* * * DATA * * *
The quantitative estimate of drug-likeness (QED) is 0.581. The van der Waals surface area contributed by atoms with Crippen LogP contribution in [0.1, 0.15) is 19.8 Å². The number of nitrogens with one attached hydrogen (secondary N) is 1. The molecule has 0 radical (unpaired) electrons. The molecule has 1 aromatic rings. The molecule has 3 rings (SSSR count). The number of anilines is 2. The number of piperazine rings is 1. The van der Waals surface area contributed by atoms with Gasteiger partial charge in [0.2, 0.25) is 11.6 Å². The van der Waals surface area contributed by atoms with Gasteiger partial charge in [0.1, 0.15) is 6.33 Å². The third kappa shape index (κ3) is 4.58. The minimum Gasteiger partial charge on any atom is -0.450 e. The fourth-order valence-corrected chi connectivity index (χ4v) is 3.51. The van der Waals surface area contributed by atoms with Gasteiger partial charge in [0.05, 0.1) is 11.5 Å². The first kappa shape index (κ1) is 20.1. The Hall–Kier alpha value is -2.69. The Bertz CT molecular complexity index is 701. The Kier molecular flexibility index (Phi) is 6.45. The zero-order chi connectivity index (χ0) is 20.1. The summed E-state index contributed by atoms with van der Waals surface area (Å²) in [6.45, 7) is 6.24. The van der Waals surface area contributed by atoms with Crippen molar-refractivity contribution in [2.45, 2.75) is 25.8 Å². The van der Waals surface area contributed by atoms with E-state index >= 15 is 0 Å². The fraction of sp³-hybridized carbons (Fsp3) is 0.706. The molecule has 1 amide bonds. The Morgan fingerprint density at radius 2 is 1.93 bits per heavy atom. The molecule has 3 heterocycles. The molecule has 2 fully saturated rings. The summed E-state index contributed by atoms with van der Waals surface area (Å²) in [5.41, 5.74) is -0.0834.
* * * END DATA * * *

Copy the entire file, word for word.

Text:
The quantitative estimate of drug-likeness (QED) is 0.581. The van der Waals surface area contributed by atoms with Crippen LogP contribution in [0.1, 0.15) is 19.8 Å². The number of nitrogens with one attached hydrogen (secondary N) is 1. The molecule has 0 radical (unpaired) electrons. The molecule has 1 aromatic rings. The molecule has 3 rings (SSSR count). The number of anilines is 2. The number of piperazine rings is 1. The van der Waals surface area contributed by atoms with Gasteiger partial charge in [0.2, 0.25) is 11.6 Å². The van der Waals surface area contributed by atoms with Gasteiger partial charge in [0.1, 0.15) is 6.33 Å². The third kappa shape index (κ3) is 4.58. The minimum Gasteiger partial charge on any atom is -0.450 e. The fourth-order valence-corrected chi connectivity index (χ4v) is 3.51. The van der Waals surface area contributed by atoms with Gasteiger partial charge in [0.05, 0.1) is 11.5 Å². The first kappa shape index (κ1) is 20.1. The Hall–Kier alpha value is -2.69. The Bertz CT molecular complexity index is 701. The Kier molecular flexibility index (Phi) is 6.45. The zero-order chi connectivity index (χ0) is 20.1. The summed E-state index contributed by atoms with van der Waals surface area (Å²) in [6.45, 7) is 6.24. The van der Waals surface area contributed by atoms with Crippen molar-refractivity contribution in [2.45, 2.75) is 25.8 Å². The van der Waals surface area contributed by atoms with E-state index >= 15 is 0 Å². The fraction of sp³-hybridized carbons (Fsp3) is 0.706. The molecule has 1 amide bonds. The Morgan fingerprint density at radius 2 is 1.93 bits per heavy atom. The molecule has 3 heterocycles. The molecule has 2 fully saturated rings. The summed E-state index contributed by atoms with van der Waals surface area (Å²) in [5.41, 5.74) is -0.0834.